Monday, November 26, 2007

New York's NannyGate: How Big Union Bosses have Bamboozled the Babysitter

Q: How is it that a union can win the right to represent (and collect dues) from 28,000 people when less than half of the workers actually voted for union representation?

A: With the government's help, of course.

It seems that the big scheme in union circles these days is how to buy politicians who will, in turn, reward their big union handlers by giving unions the unfettered ability to add bodies (and dollars) to their big union coffers.

Across the country, big union bosses are "convincing" their democrat puppets to give-away the store to bosses by letting them unionize babysitters. Now, before people get their diapers in an uproar, we know that the politically correct nomenclature is to call today's babysitters "day-care workers"--just like it's politically correct to call garbage collectors "sanitation engineers".

Nevertheless, according to union bosses' logic, today's public-sector babysitters get a portion of their income from the public coffers because their customers were coldly shoved off of the public coffers and, therefore, needed to get a babysitter to care for the kids that the public coffers once paid the babysitters' customers to have and, as a result, because the babysitters get their income from public coffers, they are not independent contractors (or entrepreneurs since they work out of their own homes), but really are state employees and, thus, should be unionizable. (You understood that, right?)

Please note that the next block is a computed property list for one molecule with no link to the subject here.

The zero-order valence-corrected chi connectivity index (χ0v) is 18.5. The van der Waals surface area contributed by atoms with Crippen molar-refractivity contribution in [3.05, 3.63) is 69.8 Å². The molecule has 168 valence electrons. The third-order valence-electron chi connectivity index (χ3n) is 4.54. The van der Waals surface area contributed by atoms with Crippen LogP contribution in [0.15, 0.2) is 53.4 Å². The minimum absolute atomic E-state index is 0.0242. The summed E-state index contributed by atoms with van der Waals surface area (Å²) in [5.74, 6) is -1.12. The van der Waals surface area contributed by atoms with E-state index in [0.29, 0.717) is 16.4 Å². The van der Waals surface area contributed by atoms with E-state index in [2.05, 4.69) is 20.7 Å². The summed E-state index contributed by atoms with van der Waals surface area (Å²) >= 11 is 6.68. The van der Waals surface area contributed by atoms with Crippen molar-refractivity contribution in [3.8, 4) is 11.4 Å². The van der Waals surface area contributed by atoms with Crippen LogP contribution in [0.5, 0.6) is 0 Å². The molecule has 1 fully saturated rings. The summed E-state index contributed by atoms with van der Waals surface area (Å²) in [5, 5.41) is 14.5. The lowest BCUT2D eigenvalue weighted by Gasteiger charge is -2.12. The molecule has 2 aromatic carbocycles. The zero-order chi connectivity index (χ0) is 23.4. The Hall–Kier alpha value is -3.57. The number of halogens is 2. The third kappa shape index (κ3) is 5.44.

Well, in any case, union bosses have convinced eleven states to turn their babysitters over to the union and, with the exception of Maryland, there hasn't been much of a debate.

In New York, for example, the United Federation of Teachers just won the right to represent 28,000 babysitters--even though only 8,382 (or less than 30%) voted to unionize.

The ballot, it seems, was a mail-in ballot and more than 70% of the eligible babysitters apparently didn't even vote.

So, as the union bosses at the UFT are negotiating on behalf of 28,000 people whose incomes are dependent on money paid into the government coffers by the taxpayers, it is the taxpayer who will eventually foot the bill.

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